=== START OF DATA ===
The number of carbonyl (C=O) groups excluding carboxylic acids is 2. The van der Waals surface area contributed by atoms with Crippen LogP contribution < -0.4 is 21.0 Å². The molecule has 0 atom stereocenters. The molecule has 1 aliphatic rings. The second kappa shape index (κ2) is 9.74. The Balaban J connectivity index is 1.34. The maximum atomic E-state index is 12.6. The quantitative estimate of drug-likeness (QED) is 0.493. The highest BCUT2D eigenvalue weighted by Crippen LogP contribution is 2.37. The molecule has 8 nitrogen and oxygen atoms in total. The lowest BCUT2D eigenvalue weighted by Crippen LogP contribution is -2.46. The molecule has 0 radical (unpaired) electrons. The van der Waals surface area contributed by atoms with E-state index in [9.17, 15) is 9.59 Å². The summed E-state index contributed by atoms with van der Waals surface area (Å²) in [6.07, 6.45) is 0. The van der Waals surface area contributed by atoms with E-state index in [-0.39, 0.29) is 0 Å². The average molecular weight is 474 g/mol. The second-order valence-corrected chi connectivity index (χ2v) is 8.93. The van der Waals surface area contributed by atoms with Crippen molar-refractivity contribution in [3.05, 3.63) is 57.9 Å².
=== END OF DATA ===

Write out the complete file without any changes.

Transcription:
The number of carbonyl (C=O) groups excluding carboxylic acids is 2. The van der Waals surface area contributed by atoms with Crippen LogP contribution < -0.4 is 21.0 Å². The molecule has 0 atom stereocenters. The molecule has 1 aliphatic rings. The second kappa shape index (κ2) is 9.74. The Balaban J connectivity index is 1.34. The maximum atomic E-state index is 12.6. The quantitative estimate of drug-likeness (QED) is 0.493. The highest BCUT2D eigenvalue weighted by Crippen LogP contribution is 2.37. The molecule has 8 nitrogen and oxygen atoms in total. The lowest BCUT2D eigenvalue weighted by Crippen LogP contribution is -2.46. The molecule has 0 radical (unpaired) electrons. The van der Waals surface area contributed by atoms with E-state index in [9.17, 15) is 9.59 Å². The summed E-state index contributed by atoms with van der Waals surface area (Å²) in [6.07, 6.45) is 0. The van der Waals surface area contributed by atoms with E-state index in [-0.39, 0.29) is 0 Å². The average molecular weight is 474 g/mol. The second-order valence-corrected chi connectivity index (χ2v) is 8.93. The van der Waals surface area contributed by atoms with Crippen molar-refractivity contribution in [3.05, 3.63) is 57.9 Å².